Sir Don’s Party  Another fly on the wall documentary, which followed the lead up to Sir Don and Lady Bradman’s celebration of his seventieth birthday. However it was aborted early in production when the avalanche of “inability to accepts” exceeded his test aggregate.

 

Together In Electric Dreams  The story of the ongoing war between Keith Bowden, Focus Video, Kenmax and Radio Rentals around the time of the 80s video boom was a sensation at its only airing. Unfortunately every time that Keith Bowden blinked, thousands of viewers thought that their vertical hold needed adjusting, flooding the station switchboard with complaints.

 

The Power of One  This rarely seen sporting documentary covers the golden years of 1991-1996 when the Adelaide Crows were the only AFL game in town. Narrated by the genial and popular Max Stevens, relive the careers of Adam Saliba, Shane Tongerie and Ashley Fernee, whilst singing along to the club song, Here We Go Camry Crows.

 

Are You Being Sanfled?  This cinema verite look behind the scenes at the League’s West Lakes Mall clearance shop showed the hapless efforts of shop assistants to move remaindered stocks of Fred Bills bed frills, Baggy’s trousers, Tony Antrobus rosary beads, Grenville Dietrich diet shakes and Steven Sims lolly teeth.

 

Store Wars A nine-parter that charted the evolution of Adelaide’s famed sporting goods shops, revisiting the empires of Mehaffey, Motley, Greer, Ebert, Weston, Poulter, Packer, Nelson, Casey, Rowe, Jarman, Robran, Fielke and more. Don’t miss the episode where it was revealed that Sewer and Close was having its books done on the premises of the Port Adelaide State Bank branch in the bank’s time. The series arrived at its denouement when every store in the metropolitan area was subsumed by the entity owned by Tom ‘First Ever Kick At Footy Park in 1974’ Zorich.

 

Let’s Get Physeddical. Set at the Holbrooks Rd site of the Adelaide CAE, watch as Nancy Whittingham, Charlie Walsh, Neil Craig and Dr Brian Sando revolutionised sports in South Australia with their scientific methods. An unlikely game show spin-off, Who’s Knees Are These? was hosted by Mike Nunan. It featured a parade of ruckman hidden behind a curtain from their thighs upwards. It was cancelled after a stoush over the appearance of a ruck-rover which contravened the original ‘knock ruckmen only’ policy, otherwise known as the Colasante Clause.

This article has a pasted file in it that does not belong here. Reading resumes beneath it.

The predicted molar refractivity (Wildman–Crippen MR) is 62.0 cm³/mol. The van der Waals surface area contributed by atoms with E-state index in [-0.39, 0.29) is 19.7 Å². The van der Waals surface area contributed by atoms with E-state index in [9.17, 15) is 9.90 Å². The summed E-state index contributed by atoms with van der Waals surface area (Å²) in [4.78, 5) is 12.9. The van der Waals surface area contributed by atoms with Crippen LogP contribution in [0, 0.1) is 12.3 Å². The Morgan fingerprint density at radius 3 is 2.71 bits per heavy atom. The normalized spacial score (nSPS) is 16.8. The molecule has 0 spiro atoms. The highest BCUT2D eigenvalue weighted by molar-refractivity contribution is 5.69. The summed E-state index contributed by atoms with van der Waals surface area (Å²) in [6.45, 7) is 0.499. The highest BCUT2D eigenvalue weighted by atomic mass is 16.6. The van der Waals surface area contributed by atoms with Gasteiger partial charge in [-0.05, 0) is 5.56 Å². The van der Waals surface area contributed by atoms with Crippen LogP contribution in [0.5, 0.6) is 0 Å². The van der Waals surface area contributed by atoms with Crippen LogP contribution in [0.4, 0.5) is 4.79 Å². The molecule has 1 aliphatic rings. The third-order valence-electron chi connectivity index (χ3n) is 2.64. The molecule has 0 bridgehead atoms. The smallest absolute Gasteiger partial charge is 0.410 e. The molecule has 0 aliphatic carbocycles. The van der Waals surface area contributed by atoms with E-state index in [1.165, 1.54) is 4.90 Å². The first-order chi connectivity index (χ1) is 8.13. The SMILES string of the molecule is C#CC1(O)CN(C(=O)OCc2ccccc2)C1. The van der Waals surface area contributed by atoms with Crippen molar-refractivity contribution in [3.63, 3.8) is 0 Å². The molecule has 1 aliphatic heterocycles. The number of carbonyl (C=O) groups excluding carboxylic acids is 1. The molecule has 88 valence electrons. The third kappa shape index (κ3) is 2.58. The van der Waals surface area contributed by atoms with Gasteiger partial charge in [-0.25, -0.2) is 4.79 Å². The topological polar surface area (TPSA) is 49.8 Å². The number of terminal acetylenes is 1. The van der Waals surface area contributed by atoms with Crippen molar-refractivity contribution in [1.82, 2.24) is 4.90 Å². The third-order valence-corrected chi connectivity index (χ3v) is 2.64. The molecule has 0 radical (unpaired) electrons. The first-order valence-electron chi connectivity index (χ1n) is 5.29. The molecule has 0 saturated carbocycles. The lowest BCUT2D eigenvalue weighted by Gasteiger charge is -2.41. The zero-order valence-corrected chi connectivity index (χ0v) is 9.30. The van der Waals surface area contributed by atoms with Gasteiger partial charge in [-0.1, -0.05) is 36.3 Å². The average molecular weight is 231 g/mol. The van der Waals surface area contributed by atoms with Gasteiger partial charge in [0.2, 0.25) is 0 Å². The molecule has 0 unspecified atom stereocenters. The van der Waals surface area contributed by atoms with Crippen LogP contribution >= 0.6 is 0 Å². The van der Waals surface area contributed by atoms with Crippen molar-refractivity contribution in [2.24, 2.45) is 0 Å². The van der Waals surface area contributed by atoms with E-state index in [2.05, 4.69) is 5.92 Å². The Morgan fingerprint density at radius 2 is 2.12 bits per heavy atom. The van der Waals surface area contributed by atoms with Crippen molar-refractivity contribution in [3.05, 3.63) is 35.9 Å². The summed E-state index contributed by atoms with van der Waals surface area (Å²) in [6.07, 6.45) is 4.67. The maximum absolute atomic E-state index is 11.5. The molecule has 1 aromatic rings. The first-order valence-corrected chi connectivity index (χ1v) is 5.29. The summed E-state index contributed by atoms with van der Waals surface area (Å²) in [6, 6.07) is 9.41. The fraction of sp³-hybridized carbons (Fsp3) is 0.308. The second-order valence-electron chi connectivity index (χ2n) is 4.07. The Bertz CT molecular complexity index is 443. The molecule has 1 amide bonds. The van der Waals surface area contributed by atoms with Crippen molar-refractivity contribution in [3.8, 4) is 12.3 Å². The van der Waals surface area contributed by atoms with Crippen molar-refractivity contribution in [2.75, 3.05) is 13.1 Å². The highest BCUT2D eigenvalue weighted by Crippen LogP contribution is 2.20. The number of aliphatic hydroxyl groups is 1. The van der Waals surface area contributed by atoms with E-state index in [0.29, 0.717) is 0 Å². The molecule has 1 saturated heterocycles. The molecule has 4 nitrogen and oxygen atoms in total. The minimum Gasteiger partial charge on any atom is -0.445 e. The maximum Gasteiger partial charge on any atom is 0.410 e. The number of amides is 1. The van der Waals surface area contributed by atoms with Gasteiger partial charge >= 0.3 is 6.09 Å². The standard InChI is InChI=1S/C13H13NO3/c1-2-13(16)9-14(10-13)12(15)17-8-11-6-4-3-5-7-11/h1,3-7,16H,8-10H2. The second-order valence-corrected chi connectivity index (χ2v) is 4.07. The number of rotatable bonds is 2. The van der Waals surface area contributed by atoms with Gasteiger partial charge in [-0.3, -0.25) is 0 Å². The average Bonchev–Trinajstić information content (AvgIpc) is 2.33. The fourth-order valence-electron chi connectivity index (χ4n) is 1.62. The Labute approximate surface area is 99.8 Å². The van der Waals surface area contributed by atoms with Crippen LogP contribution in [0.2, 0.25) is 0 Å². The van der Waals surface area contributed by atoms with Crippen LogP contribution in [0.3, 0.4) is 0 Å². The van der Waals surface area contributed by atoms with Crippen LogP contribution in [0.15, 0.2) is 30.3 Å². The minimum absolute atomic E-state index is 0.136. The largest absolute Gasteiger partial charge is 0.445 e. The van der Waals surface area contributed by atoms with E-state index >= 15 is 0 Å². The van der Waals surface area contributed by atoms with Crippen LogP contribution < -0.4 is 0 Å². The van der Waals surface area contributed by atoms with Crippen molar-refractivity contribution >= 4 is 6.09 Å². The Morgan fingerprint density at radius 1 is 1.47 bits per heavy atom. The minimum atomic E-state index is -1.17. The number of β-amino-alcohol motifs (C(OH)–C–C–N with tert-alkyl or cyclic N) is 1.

Multi Function Poultice  Sports medicine was also the topic of this one-off special, tracking South Australia’s attempt to create an R&D hub north of the city, specialising in muslin and Epsom-salts based remedies.

 

On The Job  Ian Day interviewed prominent league umpires about their personal lives, as well as key moments from their careers in white (with black socks). Pharmacist Murray Ducker runs through his Top 10 dingers, Laurie Argent helps out with his portable skip recommendations, Peter Mead lets us in on his after match exploits at Alberton and Robin Bennett gives us his tips for the daily double. Attempts to contact Mark Posa were rebuffed by Beijing.

 

Obahnacek  Norman Yemm was miscast as the Ridgehaven based private detective whose regular public transport misadventures belied his talent for tracking down snooty Burnside widows who failed to renew their late husband’s Norwood season tickets. This low key tragi-comedy was replaced by Rulebook, starring Geoff Payne (replaced by Ben Hart after series three), where the main character spent his time harassing shop assistants who had fallen behind with their union dues.

 

Songs From Under The Scoreboards Each week a SANFL club cheer squad was selected (in alphabetical order) to perform a brief selections of their favourite chants and songs. The series was halted after the first episode when Centrals’ haunting refrains of “CCCEEEEEEEEEENNNNNNTTTTRRRAAAALLLLLS” and “UUUUUUUDDDOOOGGGSSSS” had judges Johnny Mac, David Day and Sunny Tan lost for words. “No-one’s gonna top that, give ’em the prize now”, they remarked, and the Bev Harrell Perpetual Trophy was duly delivered to Goodman Road, where it still takes pride of place in the Sonny Morey Lounge.

 

Kolchak – The Night Packer . One of the earliest series to delve into the world of the paranormal, Kolchak (played by Ian Fairweather) was a quietly spoken Drake’s nightfiller who solved mysterious happenings for his employer such as Why Is The Big Sars Flat?, Who Pinched The Fritz?, When’s Bin Night? and Should We Get More Green or Pink Frog Cakes In?